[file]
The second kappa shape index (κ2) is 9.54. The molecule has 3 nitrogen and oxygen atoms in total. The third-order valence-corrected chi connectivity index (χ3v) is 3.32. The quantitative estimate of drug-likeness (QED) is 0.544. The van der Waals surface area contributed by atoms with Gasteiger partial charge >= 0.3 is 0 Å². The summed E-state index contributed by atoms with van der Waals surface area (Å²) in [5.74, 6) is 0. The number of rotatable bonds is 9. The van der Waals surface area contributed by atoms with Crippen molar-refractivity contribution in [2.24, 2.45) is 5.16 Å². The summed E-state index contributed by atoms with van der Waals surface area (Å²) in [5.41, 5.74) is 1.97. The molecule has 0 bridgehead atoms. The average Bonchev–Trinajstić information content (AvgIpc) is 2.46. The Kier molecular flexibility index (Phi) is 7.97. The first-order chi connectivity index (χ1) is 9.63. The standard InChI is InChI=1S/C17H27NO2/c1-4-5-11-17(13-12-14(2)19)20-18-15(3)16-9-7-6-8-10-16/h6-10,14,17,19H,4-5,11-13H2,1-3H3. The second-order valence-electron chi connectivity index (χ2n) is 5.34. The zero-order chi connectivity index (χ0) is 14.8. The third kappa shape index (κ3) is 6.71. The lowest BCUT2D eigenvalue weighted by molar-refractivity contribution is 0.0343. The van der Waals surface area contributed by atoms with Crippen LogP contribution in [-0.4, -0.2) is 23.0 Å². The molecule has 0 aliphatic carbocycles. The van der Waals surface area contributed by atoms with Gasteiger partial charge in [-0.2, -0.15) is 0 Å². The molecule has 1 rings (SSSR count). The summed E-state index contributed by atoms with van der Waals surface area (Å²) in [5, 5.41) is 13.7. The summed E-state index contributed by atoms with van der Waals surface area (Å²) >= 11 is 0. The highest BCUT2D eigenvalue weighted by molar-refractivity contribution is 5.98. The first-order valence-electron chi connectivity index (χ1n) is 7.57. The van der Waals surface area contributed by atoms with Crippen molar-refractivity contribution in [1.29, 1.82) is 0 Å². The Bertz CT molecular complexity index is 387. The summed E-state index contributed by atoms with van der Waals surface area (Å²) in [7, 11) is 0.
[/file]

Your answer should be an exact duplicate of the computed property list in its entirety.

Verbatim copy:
The second kappa shape index (κ2) is 9.54. The molecule has 3 nitrogen and oxygen atoms in total. The third-order valence-corrected chi connectivity index (χ3v) is 3.32. The quantitative estimate of drug-likeness (QED) is 0.544. The van der Waals surface area contributed by atoms with Gasteiger partial charge >= 0.3 is 0 Å². The summed E-state index contributed by atoms with van der Waals surface area (Å²) in [5.74, 6) is 0. The number of rotatable bonds is 9. The van der Waals surface area contributed by atoms with Crippen molar-refractivity contribution in [2.24, 2.45) is 5.16 Å². The summed E-state index contributed by atoms with van der Waals surface area (Å²) in [5.41, 5.74) is 1.97. The molecule has 0 bridgehead atoms. The average Bonchev–Trinajstić information content (AvgIpc) is 2.46. The Kier molecular flexibility index (Phi) is 7.97. The first-order chi connectivity index (χ1) is 9.63. The standard InChI is InChI=1S/C17H27NO2/c1-4-5-11-17(13-12-14(2)19)20-18-15(3)16-9-7-6-8-10-16/h6-10,14,17,19H,4-5,11-13H2,1-3H3. The second-order valence-electron chi connectivity index (χ2n) is 5.34. The zero-order chi connectivity index (χ0) is 14.8. The third kappa shape index (κ3) is 6.71. The lowest BCUT2D eigenvalue weighted by molar-refractivity contribution is 0.0343. The van der Waals surface area contributed by atoms with Crippen LogP contribution in [-0.4, -0.2) is 23.0 Å². The molecule has 0 aliphatic carbocycles. The van der Waals surface area contributed by atoms with Gasteiger partial charge in [-0.2, -0.15) is 0 Å². The molecule has 1 rings (SSSR count). The summed E-state index contributed by atoms with van der Waals surface area (Å²) in [5, 5.41) is 13.7. The summed E-state index contributed by atoms with van der Waals surface area (Å²) >= 11 is 0. The highest BCUT2D eigenvalue weighted by molar-refractivity contribution is 5.98. The first-order valence-electron chi connectivity index (χ1n) is 7.57. The van der Waals surface area contributed by atoms with Crippen molar-refractivity contribution in [1.29, 1.82) is 0 Å². The Bertz CT molecular complexity index is 387. The summed E-state index contributed by atoms with van der Waals surface area (Å²) in [7, 11) is 0.